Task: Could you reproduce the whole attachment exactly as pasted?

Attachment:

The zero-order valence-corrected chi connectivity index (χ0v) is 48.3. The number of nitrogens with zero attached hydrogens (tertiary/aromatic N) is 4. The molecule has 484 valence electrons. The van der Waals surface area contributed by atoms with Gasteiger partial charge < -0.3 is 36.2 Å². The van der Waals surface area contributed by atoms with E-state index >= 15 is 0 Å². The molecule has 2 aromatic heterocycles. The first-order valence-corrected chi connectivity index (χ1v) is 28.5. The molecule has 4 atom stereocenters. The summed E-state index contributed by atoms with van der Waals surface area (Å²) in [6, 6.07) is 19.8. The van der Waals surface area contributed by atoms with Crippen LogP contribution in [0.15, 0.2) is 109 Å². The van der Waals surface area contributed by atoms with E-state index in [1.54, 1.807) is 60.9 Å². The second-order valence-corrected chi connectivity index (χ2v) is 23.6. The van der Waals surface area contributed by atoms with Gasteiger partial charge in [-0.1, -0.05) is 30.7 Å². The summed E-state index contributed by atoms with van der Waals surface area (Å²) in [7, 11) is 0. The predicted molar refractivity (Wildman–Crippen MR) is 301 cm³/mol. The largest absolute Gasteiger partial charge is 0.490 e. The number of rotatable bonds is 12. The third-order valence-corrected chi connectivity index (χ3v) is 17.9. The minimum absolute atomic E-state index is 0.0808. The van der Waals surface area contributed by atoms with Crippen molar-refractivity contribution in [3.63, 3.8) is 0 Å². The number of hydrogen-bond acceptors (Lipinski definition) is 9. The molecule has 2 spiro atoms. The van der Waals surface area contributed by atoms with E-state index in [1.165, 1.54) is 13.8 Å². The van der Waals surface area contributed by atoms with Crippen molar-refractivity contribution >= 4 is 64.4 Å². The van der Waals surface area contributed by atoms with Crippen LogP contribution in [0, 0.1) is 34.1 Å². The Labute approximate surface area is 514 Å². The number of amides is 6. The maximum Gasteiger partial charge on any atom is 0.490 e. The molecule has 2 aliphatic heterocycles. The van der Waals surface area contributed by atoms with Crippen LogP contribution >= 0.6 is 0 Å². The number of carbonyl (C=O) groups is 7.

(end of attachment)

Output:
The zero-order valence-corrected chi connectivity index (χ0v) is 48.3. The number of nitrogens with zero attached hydrogens (tertiary/aromatic N) is 4. The molecule has 484 valence electrons. The van der Waals surface area contributed by atoms with Gasteiger partial charge < -0.3 is 36.2 Å². The van der Waals surface area contributed by atoms with E-state index >= 15 is 0 Å². The molecule has 2 aromatic heterocycles. The first-order valence-corrected chi connectivity index (χ1v) is 28.5. The molecule has 4 atom stereocenters. The summed E-state index contributed by atoms with van der Waals surface area (Å²) in [6, 6.07) is 19.8. The van der Waals surface area contributed by atoms with Crippen LogP contribution in [0.15, 0.2) is 109 Å². The van der Waals surface area contributed by atoms with E-state index in [1.54, 1.807) is 60.9 Å². The second-order valence-corrected chi connectivity index (χ2v) is 23.6. The van der Waals surface area contributed by atoms with Gasteiger partial charge in [-0.1, -0.05) is 30.7 Å². The summed E-state index contributed by atoms with van der Waals surface area (Å²) in [7, 11) is 0. The predicted molar refractivity (Wildman–Crippen MR) is 301 cm³/mol. The largest absolute Gasteiger partial charge is 0.490 e. The number of rotatable bonds is 12. The third-order valence-corrected chi connectivity index (χ3v) is 17.9. The minimum absolute atomic E-state index is 0.0808. The van der Waals surface area contributed by atoms with Crippen molar-refractivity contribution in [3.63, 3.8) is 0 Å². The number of hydrogen-bond acceptors (Lipinski definition) is 9. The molecule has 2 spiro atoms. The van der Waals surface area contributed by atoms with E-state index in [1.165, 1.54) is 13.8 Å². The van der Waals surface area contributed by atoms with Crippen molar-refractivity contribution >= 4 is 64.4 Å². The van der Waals surface area contributed by atoms with Crippen LogP contribution in [0, 0.1) is 34.1 Å². The Labute approximate surface area is 514 Å². The number of amides is 6. The maximum Gasteiger partial charge on any atom is 0.490 e. The molecule has 2 aliphatic heterocycles. The van der Waals surface area contributed by atoms with Crippen LogP contribution >= 0.6 is 0 Å². The number of carbonyl (C=O) groups is 7.